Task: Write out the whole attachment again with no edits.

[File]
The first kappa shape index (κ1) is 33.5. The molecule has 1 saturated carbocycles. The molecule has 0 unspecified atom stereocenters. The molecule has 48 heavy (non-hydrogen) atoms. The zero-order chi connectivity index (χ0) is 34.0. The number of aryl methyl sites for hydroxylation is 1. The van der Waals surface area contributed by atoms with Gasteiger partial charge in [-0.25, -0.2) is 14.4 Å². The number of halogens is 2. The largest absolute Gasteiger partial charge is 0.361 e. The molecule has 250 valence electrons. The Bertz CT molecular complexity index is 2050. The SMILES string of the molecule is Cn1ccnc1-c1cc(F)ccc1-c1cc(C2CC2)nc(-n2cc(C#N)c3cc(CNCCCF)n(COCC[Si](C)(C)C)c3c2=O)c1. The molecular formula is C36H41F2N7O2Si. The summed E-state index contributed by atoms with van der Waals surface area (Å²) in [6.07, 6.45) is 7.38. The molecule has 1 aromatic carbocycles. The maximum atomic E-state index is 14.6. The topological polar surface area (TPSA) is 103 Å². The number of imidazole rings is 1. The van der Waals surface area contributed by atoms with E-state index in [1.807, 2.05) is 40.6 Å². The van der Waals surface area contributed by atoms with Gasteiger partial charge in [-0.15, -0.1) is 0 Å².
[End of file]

The first kappa shape index (κ1) is 33.5. The molecule has 1 saturated carbocycles. The molecule has 0 unspecified atom stereocenters. The molecule has 48 heavy (non-hydrogen) atoms. The zero-order chi connectivity index (χ0) is 34.0. The number of aryl methyl sites for hydroxylation is 1. The van der Waals surface area contributed by atoms with Gasteiger partial charge in [-0.25, -0.2) is 14.4 Å². The number of halogens is 2. The largest absolute Gasteiger partial charge is 0.361 e. The molecule has 250 valence electrons. The Bertz CT molecular complexity index is 2050. The SMILES string of the molecule is Cn1ccnc1-c1cc(F)ccc1-c1cc(C2CC2)nc(-n2cc(C#N)c3cc(CNCCCF)n(COCC[Si](C)(C)C)c3c2=O)c1. The molecular formula is C36H41F2N7O2Si. The summed E-state index contributed by atoms with van der Waals surface area (Å²) in [6.07, 6.45) is 7.38. The molecule has 1 aromatic carbocycles. The maximum atomic E-state index is 14.6. The topological polar surface area (TPSA) is 103 Å². The number of imidazole rings is 1. The van der Waals surface area contributed by atoms with E-state index in [1.807, 2.05) is 40.6 Å². The van der Waals surface area contributed by atoms with Gasteiger partial charge in [-0.15, -0.1) is 0 Å².